Marie-Josée Ta Lou wraps herself in the Ivory Coast flag after winning the silver medal in the women’s 100-meters final in London. Photo: Matthew Childs/Reuters

Ivory Coast won two silver medals at the recent World Championships in Athletics in London, where sprinter Marie-Josée Ta Lou made her country proud in the women’s 100-meters and 200-meters finals.

In both races, though, there was also heartbreak for the 28-year-old Ta Lou, who came very close to being crowned world champion.

In the 100-meters, she equaled her personal best of 10.86 seconds, set at last year’s Rio Olympics in Brazil, but lost the gold to American Tori Bowie, who lunged at the finish line.

After the race, Ta Lou said she didn’t even expect to be among the medalists.

Five days after the women’s 100-meters final in London, Ta Lou raced again in the 200-meters final. Again, she turned in a great performance, but lost a close race.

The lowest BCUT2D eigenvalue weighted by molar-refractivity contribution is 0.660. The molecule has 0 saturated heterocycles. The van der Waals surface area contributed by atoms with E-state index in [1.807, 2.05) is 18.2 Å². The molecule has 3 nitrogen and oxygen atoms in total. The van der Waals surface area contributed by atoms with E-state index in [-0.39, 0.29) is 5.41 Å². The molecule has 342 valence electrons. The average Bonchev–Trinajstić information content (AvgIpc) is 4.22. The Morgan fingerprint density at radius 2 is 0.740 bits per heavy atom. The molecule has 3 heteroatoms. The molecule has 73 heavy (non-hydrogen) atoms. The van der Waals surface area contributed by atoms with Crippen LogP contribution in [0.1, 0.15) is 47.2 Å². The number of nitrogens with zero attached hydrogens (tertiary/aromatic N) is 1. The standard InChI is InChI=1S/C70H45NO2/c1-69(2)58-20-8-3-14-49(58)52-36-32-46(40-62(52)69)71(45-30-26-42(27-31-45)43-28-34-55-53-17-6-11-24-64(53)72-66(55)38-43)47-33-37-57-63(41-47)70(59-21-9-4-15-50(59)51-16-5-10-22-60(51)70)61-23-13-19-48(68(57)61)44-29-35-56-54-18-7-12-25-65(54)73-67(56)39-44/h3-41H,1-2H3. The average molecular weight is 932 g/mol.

Ta Lou set an Ivory Coast national record of 22.08 seconds, but the gold went to Dutch athlete Dafne Schippers, who successfully defended her world title with a time of 22.05 seconds.

Dafne Schippers and Marie-Josée Ta Lou hug after the women’s 200-meters final in London. Photo: Phil Noble / Reuters

Schippers and Ta Lou hugged after the exciting race, a sign of mutual respect between two world class competitors.

Marie-Josée Ta Lou grew up in a suburb of Abidjan, the commercial capital of Ivory Coast. Her first love was soccer, not athletics, and she was persuaded to switch sports by an older brother.

Ivory Coast also has another top international sprinter, Murielle Ahouré, the reigning African champion in the women’s 100-meters. The 29-year-old Ahouré finished just outside the medals in London, coming in fourth in the 100-meters final.

If they can stay healthy, we could see Murielle Ahouré and Marie-Josée Ta Lou at the 2020 Tokyo Olympics, where they would be running for only the second Olympic track medal in Ivory Coast history.

Gabriel Tiacoh, who died of viral meningitis in 1992 at the age of 29, won his nation’s first Olympic medal, a silver, in the 400-meters at the 1984 Los Angeles Games.